- Published: August 2, 2022
- Updated: August 2, 2022
- University / College: California Institute of Technology (Caltech)
- Level: Master's
- Language: English
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Alexander the Great Alexander the Great was one of the most successful conquerors of the ancient history; he was the king of one of the largest empires of history and remained invincible during his lifetime. Born in Macedonia, Alexander inherited strong traits of leadership, intellect and valor from his father Philip II who was the strong leader of Macedon. Alexander was very fortunate to have Aristotle as his teacher and the time he spent with Aristotle at the Academy had remarkable influences on the various decisions made by Alexander during his conquest (Stoneman).
Alexander developed the traits of a true leader because Phillip had given a great attention to the education and military training of his son. Alexander was not only brave at heart but also possessed tremendous mental strength. He always believed himself to be the true leader of Macedon and considered himself destined to defeat the Persian army and conquer Persia. Alexander always remained in search of events to prove his valor and strength as a warrior in the battlefield and lead a number of successful expeditions during the rule of his father; at times he went as far as to disregard his father’s achievements in his claim of strength and intellect (Wood). Alexander’s accession to the throne of Macedon did not took place smoothly, he has to prove himself to be the most lawful heir of the throne amid opposition from some of the most notable companions of his father, this is the reason he had to curb revolts in various regions of his father’s empire immediately after his accession, which he successfully did.
During his time at the Academy, Alexander made friends who served him during his lifetime as his generals in the battlefield and his advisors while he made important decisions; this quality of making lifelong friends contributed a lot to his success.
Alexander was always encouraged by her mother Olympia about his ambition to conquer Persia. According to some of the historians, in her letters to Alexander during his conquest of Egypt and then Persia, she told him that he was the son of Zeus and not Phillip (Shone and Ganeri). His mother had huge ambitions for him which gave him confidence in his expeditions throughout the world whereas his father served as his role model during his childhood as he saw his father going in battlefield and returning victorious every time ignoring all the wartime injuries he had to suffer. Alexander developed a violent temper and impulsive nature while in battlefields but he is also known for his remarkable self control for the pleasure of the body and depiction of incredible intellect while taking decisions most noteworthy of which is the solving of the Gordian Knot.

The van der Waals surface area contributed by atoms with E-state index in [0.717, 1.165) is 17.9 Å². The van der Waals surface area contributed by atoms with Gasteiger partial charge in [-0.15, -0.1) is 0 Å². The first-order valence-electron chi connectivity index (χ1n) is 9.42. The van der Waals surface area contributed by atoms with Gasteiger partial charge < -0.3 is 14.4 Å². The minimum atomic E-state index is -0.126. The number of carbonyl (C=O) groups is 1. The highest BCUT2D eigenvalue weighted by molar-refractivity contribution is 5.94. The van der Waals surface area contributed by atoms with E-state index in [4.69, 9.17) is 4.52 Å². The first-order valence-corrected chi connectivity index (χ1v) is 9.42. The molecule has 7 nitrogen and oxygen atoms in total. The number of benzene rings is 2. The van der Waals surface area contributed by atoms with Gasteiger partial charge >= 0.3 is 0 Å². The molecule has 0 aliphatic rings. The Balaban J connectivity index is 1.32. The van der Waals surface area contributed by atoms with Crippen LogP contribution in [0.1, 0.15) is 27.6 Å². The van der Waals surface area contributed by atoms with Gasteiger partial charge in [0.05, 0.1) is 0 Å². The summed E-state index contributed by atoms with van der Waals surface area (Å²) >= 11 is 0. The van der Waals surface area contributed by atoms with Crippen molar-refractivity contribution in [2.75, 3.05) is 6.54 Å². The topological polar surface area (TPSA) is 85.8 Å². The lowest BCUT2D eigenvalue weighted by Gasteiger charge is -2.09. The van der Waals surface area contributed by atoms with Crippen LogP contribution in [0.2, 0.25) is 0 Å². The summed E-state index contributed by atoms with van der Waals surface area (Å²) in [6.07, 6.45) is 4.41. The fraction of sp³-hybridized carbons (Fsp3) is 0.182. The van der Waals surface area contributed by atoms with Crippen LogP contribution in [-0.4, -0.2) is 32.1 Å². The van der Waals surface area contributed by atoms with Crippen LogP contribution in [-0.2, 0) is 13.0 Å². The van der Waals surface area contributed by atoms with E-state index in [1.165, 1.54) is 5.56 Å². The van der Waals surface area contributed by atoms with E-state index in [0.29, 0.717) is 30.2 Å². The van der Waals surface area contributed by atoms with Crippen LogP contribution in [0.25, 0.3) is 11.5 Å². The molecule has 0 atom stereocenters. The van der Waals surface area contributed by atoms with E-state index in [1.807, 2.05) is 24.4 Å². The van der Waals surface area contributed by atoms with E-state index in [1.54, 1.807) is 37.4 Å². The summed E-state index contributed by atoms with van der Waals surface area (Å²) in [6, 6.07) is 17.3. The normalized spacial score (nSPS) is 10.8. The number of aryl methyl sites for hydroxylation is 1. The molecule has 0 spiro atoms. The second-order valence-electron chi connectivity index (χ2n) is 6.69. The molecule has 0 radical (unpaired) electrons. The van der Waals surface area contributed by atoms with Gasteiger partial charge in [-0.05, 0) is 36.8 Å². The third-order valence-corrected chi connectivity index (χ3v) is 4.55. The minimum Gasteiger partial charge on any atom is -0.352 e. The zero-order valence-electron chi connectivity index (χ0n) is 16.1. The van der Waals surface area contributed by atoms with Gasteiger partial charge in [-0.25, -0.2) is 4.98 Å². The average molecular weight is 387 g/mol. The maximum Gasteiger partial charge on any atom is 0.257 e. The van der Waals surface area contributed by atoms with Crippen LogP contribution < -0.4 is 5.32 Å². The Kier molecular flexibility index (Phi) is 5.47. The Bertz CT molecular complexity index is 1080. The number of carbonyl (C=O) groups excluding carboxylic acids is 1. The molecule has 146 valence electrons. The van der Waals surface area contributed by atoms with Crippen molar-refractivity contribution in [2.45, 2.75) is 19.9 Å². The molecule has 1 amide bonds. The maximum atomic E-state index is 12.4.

It was the impact of Alexander’s charismatic personality which kept his empire united because he was successful in maintaining a balance between the Macedonians and the foreigner soldiers who joined him during his campaigns. Some of the steps which he took to please the Persians and the newly incorporated states aggrieved the Macedonians but he handled the situation very intelligently. Alexander was passionate to bring the known world under his rule and for retaining the conquered parts of the world in his empire he encouraged cultural exchange between various regions of his empire. He wanted cross-marriages between Asian and European people for creating one united nation under his rule. The outstanding success Alexander achieved in the battlefield portrays him to be a harsh person but in contrast to this image, he was a patron of arts and sciences (Lewis).
To sum up, the great successes Alexander achieved could only be achieved by him because he was trained to be a conqueror and a great leader. Alexander made best use of his experiences throughout his life and had vigor for intellectual knowledge and generalship. Because of his exemplary leadership he is still considered as one of the greatest conquerors of the world; the influences of his conquest can be observed today as well in the form of Hellenization. Alexander’s life teaches us continued struggle and learning is the key to achieve glory.
Cummings, Lewis. Alexander the Great. N. p.: Grove Press, 2004. Print.
Shone, Rob, and Anita Ganeri. Alexander the Great: the life of a king and conqueror. N. p.: The Rosen Publishing Group, 2005. Print.
Stoneman, Richard. Alexander the Great. N. p.: Routledge, 2004. Print.
Wood, Michael. Alexander the Great: selected texts from Arrian, Curtius and Plutarch. N. p.: Penguin, 2004. Print.
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